With just a few days to go before the deadline for Americans to purchase health insurance under Obamacare the Obama administration has again illegally changed the rules. They have announced that people can continue to purchase catastrophic health insurance plans and they will grant hardship exemptions from people who can’t afford insurance.
The Washington Post says the rules were “relaxed.”
The Obama administration on Thursday night significantly relaxed the rules of the federal health-care law for millions of consumers whose individual insurance policies have been canceled, saying they can buy bare-bones plans or entirely avoid a requirement that most Americans have health coverage.
The surprise announcement, days before the Dec. 23 deadline for people to choose plans that will begin Jan. 1, triggered an immediate backlash from the health insurance industry and raised fairness questions about a law intended to promote affordable and comprehensive coverage on a widespread basis.
This “relaxation” of the rules came after Democrats wrote a letter to the White House asking them to do something about this mess of a law.
I don’t know how the insurance companies are even go to be able to go along with this. They’ve already created the policies they’re selling in 2014, and they need to get approval from state insurance regulators. It’s the same problem they had when the administration changed the rule about keeping your health plan if you like it. Those plans no longer exist. And as William Teach pointed out, the catastrophic plans that do exist aren’t much more affordable than the bronze plans on the exchanges.
So, basically almost everyone who has seen their insurance cancelled. Hey, didn’t Obama and all their peeps say that all those cancelled plans were “substandard“? That was the talking point for a couple weeks. The catastrophic plans themselves are barely less than the bronze plans, and are not eligible for any subsidies. Furthermore, the Exchanges are mostly not set up to offer the plans. Of course, said catastrophic plans must still, according to the text of the ACA, include all the same stuff all the other plans offer. You can see the difference between the new “catastrophic” plans and Bronze plans here.
If you ask me, these rule changes will only speed up the “death spirals” that are expected to start happening in the states.
Update: Avik Roy weighed in on what these new rules mean. For one, it’s the first time the administration has admitted that Obamacare has driven up the cost of insurance. (So much for affordable care, eh?) He also explains the catastrophic plans offered under Obamacare:
The major difference between the regular Obamacare “bronze” plan and the Obamacare “catastrophic” plan is that the catastrophic plan covers three primary care visits prior to hitting the deductible. Which isn’t that much of a difference at all.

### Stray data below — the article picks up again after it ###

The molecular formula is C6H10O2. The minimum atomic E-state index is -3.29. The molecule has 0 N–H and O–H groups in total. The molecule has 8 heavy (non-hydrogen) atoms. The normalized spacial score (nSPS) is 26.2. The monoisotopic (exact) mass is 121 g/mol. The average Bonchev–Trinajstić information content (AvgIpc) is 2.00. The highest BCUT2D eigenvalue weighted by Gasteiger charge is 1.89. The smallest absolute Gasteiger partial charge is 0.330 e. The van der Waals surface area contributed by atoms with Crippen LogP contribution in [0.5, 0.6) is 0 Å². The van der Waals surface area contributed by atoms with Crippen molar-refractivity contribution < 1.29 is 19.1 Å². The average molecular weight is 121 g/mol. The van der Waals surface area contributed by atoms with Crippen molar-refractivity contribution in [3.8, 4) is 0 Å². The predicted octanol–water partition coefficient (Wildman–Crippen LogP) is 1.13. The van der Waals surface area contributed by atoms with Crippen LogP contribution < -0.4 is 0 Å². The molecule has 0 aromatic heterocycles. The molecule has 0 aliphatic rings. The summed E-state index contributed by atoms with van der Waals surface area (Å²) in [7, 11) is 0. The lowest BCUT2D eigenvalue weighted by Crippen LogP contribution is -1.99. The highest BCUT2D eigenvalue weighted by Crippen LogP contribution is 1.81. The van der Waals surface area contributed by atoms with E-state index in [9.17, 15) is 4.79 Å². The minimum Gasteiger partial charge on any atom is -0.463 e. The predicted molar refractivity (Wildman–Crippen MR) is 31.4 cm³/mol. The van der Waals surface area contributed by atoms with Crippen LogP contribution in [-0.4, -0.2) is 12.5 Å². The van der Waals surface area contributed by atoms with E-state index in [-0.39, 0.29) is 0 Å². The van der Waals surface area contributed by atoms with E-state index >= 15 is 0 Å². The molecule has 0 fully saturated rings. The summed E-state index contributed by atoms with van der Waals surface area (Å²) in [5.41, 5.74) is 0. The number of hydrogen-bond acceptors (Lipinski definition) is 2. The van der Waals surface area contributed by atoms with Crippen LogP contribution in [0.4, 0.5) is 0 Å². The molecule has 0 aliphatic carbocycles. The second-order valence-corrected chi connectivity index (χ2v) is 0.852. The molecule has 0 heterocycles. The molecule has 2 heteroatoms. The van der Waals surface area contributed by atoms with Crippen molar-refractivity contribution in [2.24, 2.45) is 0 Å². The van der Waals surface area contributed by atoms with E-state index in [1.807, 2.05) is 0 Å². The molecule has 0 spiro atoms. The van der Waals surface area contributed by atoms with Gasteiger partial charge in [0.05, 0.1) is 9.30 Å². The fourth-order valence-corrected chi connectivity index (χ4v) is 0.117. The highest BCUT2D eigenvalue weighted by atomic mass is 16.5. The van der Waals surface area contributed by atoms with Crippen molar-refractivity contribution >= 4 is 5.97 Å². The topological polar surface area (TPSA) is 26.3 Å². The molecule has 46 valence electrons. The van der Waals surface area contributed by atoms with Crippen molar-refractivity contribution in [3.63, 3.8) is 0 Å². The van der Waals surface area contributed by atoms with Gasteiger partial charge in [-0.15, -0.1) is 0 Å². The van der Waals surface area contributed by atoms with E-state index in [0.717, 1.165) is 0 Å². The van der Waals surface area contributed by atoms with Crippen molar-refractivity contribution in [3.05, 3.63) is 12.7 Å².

The catastrophic plans are supposed to be available only to those under 30, and those older than 30 who can’t find coverage for less than 8 percent of their income. And the catastrophic plans are not eligible for Obamacare’s premium support subsidies.
The upshot of all this is that the catastrophic plans aren’t that much cheaper than the regular Obamacare plans.
Now the insurance companies are left scrambling.
This decision by the administration—characterized by HHS Secretary Kathleen Sebelius as an attempt to provide “the smoothest possible transition” into the Obamacare era—has instead thrown the individual insurance market into chaos.
Here’s why. Insurers like Aetna and Humana, when they priced their plans for the Obamacare exchanges, did so by averaging the expected health spending by the people who would sign up for those plans. This new “hardship exemption” will encourage healthier individuals, whose expected spending would be low, from dropping out of the pool. As a result, average spending per enrollee on the exchanges is likely to be substantially higher than the insurers had planned for, forcing them to lose money on their policies.
“This latest rule change could cause significant instability in the marketplace and lead to further confusion and disruption for consumers,” said Karen Ignagni, president of AHIP, the insurer trade group, last night. That’s especially true if enterprising Americans generate fake cancellation letters, in order to avoid Obamacare’s individual mandate.
And the catastrophic plans, as I noted above, were priced by the insurers on the assumption that the vast majority of enrollees would be under the age of 30. If healthy but older people sign up for these plans, insurers will lose money on them, too. “Panic mode” is how insurance executives are describing the administration’s moves—but the insurers themselves are going to have to wonder about the financial viability of their exchange-based plans.
Yeah, back to that death spiral.
Read the whole thing. He also pointed out how these exemptions are only available to some people and that this is just a temporary delay.